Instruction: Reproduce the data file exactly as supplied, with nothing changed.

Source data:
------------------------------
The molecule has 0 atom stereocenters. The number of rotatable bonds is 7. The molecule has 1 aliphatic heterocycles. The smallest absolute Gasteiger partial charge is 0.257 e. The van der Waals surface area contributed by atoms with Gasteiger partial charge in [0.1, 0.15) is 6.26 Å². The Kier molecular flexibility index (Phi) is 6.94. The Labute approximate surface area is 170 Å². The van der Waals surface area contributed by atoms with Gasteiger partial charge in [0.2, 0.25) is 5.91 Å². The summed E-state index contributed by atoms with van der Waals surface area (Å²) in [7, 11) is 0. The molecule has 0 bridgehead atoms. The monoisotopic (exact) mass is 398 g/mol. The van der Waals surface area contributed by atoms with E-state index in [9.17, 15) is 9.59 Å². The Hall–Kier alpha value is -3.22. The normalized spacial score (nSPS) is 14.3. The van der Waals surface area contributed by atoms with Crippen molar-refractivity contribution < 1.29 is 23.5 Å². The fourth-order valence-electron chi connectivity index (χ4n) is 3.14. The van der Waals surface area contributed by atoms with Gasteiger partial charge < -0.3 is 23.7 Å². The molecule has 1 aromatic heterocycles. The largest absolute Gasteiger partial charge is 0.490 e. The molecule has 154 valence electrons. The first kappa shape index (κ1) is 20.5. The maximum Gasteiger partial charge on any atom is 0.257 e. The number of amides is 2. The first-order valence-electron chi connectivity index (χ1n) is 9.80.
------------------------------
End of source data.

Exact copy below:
The molecule has 0 atom stereocenters. The number of rotatable bonds is 7. The molecule has 1 aliphatic heterocycles. The smallest absolute Gasteiger partial charge is 0.257 e. The van der Waals surface area contributed by atoms with Gasteiger partial charge in [0.1, 0.15) is 6.26 Å². The Kier molecular flexibility index (Phi) is 6.94. The Labute approximate surface area is 170 Å². The van der Waals surface area contributed by atoms with Gasteiger partial charge in [0.2, 0.25) is 5.91 Å². The summed E-state index contributed by atoms with van der Waals surface area (Å²) in [7, 11) is 0. The molecule has 0 bridgehead atoms. The monoisotopic (exact) mass is 398 g/mol. The van der Waals surface area contributed by atoms with E-state index in [9.17, 15) is 9.59 Å². The Hall–Kier alpha value is -3.22. The normalized spacial score (nSPS) is 14.3. The van der Waals surface area contributed by atoms with Crippen molar-refractivity contribution < 1.29 is 23.5 Å². The fourth-order valence-electron chi connectivity index (χ4n) is 3.14. The van der Waals surface area contributed by atoms with Gasteiger partial charge < -0.3 is 23.7 Å². The molecule has 1 aromatic heterocycles. The largest absolute Gasteiger partial charge is 0.490 e. The molecule has 154 valence electrons. The first kappa shape index (κ1) is 20.5. The maximum Gasteiger partial charge on any atom is 0.257 e. The number of amides is 2. The first-order valence-electron chi connectivity index (χ1n) is 9.80.